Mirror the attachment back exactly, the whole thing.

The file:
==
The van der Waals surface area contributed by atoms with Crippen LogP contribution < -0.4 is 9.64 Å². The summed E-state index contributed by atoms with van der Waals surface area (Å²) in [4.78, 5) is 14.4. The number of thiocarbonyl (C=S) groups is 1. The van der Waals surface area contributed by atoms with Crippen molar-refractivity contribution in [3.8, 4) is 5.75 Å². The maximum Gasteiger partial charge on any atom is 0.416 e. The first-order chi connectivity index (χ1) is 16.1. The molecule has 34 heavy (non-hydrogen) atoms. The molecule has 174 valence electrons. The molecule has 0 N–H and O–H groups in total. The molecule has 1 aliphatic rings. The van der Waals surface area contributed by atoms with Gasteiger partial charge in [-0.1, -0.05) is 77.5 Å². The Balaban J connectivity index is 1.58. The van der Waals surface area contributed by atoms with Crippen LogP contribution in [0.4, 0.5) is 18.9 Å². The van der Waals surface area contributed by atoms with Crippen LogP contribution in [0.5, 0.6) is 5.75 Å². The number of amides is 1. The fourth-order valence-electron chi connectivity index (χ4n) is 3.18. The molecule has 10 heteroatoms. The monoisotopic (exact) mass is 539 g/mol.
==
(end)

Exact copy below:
The van der Waals surface area contributed by atoms with Crippen LogP contribution < -0.4 is 9.64 Å². The summed E-state index contributed by atoms with van der Waals surface area (Å²) in [4.78, 5) is 14.4. The number of thiocarbonyl (C=S) groups is 1. The van der Waals surface area contributed by atoms with Crippen molar-refractivity contribution in [3.8, 4) is 5.75 Å². The maximum Gasteiger partial charge on any atom is 0.416 e. The first-order chi connectivity index (χ1) is 16.1. The molecule has 34 heavy (non-hydrogen) atoms. The molecule has 174 valence electrons. The molecule has 0 N–H and O–H groups in total. The molecule has 1 aliphatic rings. The van der Waals surface area contributed by atoms with Gasteiger partial charge in [-0.1, -0.05) is 77.5 Å². The Balaban J connectivity index is 1.58. The van der Waals surface area contributed by atoms with Crippen LogP contribution in [0.4, 0.5) is 18.9 Å². The van der Waals surface area contributed by atoms with Crippen LogP contribution in [0.5, 0.6) is 5.75 Å². The number of amides is 1. The fourth-order valence-electron chi connectivity index (χ4n) is 3.18. The molecule has 10 heteroatoms. The monoisotopic (exact) mass is 539 g/mol.